LAS VEGAS (KLAS) – A woman convicted of beating her son is no longer in prison. The I-Team has been following the story of “Baby Joel” and his adoptive mother for a while.
Joel Cheney, Baby Joel as he is lovingly called, was once a healthy baby, but the first time he was beaten he was an infant.
His now-deceased father was convicted and went to prison for the brutal act.
After the incident, Joel was placed back with his mother, and the second time he was beaten, he was a toddler. However, this time, Joel almost died.
“I’m thinking what could he have done to make you get to the point where you would just beat him to a pulp,” said Paula Cheney, Joel’s adoptive mother.
Joel’s biological mother, now-39-year-old Alicia Corte, was sent to prison.
Cheney was a foster parent to Joel the first time he was hurt and helped nurse him to recovery. The second time, she adopted him.
“He’s two. What could he have done? He’s defenseless. What could he have done,” Cheney asked. “So that’s where the hurt comes in.”
In March, Joel’s mother was up for parole. Cheney brought Joel to the hearing.
Nevada Parole Board member: “What was going on in your life at that time that allowed you to act out so violently toward your child?”
Alicia Corte, Joel’s mother: “I really don’t; I’ll tell you the truth. It was; it was so fast for when I did it and when I see it, it was already done.”
Corte apologized, but it seemed like it was directed more toward Cheney than to her child she severely harmed.
“I’m sorry, I’m sorry, I’m sorry; I know it’s not easy. I know it’s no more easy for her to forgive me,” Corte said. “I don’t understand what she feel and I can say I’m sorry.”
“A person that could do this kind of harm to a helpless 2-year-old; I would help to think that they would do to someone else,” Cheney said.
Four members of the parole board would make the decision.
“She doesn’t need to be out among other people where she would have an opportunity to do this to someone else again, so I plead with you,” Cheney begged.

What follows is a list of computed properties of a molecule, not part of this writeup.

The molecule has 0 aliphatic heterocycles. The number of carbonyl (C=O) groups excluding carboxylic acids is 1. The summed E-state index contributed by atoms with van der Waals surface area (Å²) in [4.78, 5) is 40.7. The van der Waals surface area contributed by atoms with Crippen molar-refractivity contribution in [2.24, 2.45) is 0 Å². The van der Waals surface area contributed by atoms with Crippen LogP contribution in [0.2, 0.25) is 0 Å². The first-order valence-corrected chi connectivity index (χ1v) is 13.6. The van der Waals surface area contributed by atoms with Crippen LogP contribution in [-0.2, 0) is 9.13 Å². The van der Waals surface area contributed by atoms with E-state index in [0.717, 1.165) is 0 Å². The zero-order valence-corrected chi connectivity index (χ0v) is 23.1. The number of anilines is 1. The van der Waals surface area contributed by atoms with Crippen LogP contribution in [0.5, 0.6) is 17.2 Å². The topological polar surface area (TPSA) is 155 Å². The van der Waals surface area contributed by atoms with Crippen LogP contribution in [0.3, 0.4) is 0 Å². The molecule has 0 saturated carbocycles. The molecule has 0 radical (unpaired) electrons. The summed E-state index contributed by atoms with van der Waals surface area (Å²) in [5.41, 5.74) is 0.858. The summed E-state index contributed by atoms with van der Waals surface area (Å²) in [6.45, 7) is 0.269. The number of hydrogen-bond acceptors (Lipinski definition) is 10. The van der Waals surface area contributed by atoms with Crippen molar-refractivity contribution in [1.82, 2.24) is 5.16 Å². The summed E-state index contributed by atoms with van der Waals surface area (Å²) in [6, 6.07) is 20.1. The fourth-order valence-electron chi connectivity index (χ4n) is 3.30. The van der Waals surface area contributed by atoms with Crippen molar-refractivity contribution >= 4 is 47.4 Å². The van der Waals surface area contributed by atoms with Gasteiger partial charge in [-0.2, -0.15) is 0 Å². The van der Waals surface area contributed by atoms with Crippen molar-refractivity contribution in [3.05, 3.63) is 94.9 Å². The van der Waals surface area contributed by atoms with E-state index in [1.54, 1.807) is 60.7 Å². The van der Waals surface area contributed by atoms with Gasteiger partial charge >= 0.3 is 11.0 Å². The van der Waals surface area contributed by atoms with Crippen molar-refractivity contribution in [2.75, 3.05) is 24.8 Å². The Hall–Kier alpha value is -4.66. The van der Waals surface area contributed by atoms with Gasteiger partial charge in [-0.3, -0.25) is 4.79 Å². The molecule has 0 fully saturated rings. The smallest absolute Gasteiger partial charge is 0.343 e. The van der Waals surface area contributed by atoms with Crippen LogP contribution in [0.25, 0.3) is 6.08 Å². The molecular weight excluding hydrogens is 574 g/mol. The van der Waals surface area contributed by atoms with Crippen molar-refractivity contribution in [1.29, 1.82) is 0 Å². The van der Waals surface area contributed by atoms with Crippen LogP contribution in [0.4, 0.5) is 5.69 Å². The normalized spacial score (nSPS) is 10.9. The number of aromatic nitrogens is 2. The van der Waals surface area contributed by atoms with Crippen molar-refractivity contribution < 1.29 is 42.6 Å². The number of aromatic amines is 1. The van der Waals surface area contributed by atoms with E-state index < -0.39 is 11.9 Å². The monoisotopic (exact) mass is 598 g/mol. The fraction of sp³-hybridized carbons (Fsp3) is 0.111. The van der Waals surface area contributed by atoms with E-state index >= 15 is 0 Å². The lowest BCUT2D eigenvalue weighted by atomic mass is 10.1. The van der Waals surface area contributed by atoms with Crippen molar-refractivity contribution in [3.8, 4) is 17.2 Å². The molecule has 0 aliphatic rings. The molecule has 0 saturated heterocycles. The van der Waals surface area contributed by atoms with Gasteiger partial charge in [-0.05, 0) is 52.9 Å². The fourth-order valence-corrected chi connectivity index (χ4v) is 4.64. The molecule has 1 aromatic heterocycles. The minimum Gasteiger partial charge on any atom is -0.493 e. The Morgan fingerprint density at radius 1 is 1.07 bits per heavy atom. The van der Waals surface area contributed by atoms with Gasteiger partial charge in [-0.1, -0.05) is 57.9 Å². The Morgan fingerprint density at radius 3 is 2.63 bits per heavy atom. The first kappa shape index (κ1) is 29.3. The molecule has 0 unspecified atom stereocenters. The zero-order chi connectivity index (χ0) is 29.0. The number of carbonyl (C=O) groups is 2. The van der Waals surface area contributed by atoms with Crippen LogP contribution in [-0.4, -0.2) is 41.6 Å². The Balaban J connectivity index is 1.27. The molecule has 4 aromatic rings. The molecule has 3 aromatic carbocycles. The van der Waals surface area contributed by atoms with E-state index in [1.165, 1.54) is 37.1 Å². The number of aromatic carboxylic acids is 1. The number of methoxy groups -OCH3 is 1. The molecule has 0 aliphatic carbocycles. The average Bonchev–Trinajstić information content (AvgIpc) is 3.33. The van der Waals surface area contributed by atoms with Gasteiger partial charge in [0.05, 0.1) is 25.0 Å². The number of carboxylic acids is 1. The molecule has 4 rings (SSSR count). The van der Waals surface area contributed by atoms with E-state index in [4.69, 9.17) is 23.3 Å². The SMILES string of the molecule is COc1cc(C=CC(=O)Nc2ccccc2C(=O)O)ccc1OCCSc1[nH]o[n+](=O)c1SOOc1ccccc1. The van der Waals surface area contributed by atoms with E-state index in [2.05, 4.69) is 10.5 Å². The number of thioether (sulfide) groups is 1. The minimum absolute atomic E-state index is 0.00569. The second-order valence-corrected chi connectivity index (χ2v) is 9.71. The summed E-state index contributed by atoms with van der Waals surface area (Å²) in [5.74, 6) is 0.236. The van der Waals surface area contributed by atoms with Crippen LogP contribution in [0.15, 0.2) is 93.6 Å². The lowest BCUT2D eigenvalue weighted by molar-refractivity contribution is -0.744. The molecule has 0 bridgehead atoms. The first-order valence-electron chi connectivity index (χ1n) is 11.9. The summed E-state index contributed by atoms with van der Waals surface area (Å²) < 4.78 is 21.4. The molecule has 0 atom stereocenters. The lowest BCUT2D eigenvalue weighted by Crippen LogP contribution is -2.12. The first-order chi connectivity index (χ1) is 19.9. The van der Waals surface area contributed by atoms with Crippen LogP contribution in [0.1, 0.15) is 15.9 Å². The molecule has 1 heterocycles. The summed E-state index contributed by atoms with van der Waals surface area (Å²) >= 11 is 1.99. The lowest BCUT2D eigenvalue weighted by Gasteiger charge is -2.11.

But Cheney’s pleas to keep Corte in prison were ignored. Joel’s mother could have spent up to 15 years behind bars at Florence McClure Women’s Correctional Center, but after eight years, the Nevada State Parole Board released her.
“This is your mandatory parole eligibility date at which time the biggest concern of the board is whether or not you are a danger to public safety or not,” one board member said.
Corte was released from prison, but according to Immigration and Customs Enforcement (ICE), an immigration judge ordered that she be removed from the United States on June 25.
An email from a spokeswoman, states:
“Alicia Corte-Flores, an illegal alien from Mexico with a final order of removal, was deported to her country of citizenship July 9.”
“Relevant DHS records indicate Ms. Corte-Flores came into ICE custody May 22, pursuant to a detainer placed on her Nov. 19, 2014, with the Florence McClure Women Correctional Center in North Las Vegas where she was serving a sentence for child neglect with substantial bodily harm, an aggravated felony.”
“An immigration judge with the Executive Office For Immigration Review ordered Ms. Corte-Flores removed June 25.”
But to Cheney, keeping her in prison may have protected another child from harm.
Before her release, Alicia Corte had been in trouble in prison for a tattoo. She told the parole board her tattoo is a woman’s last name; someone who’s been there for her. But there was just one problem: The risk of spreading hepatitis due to unsanitary conditions for something like a tattoo. That issue came up during the parole hearing, but again, Corte was still released.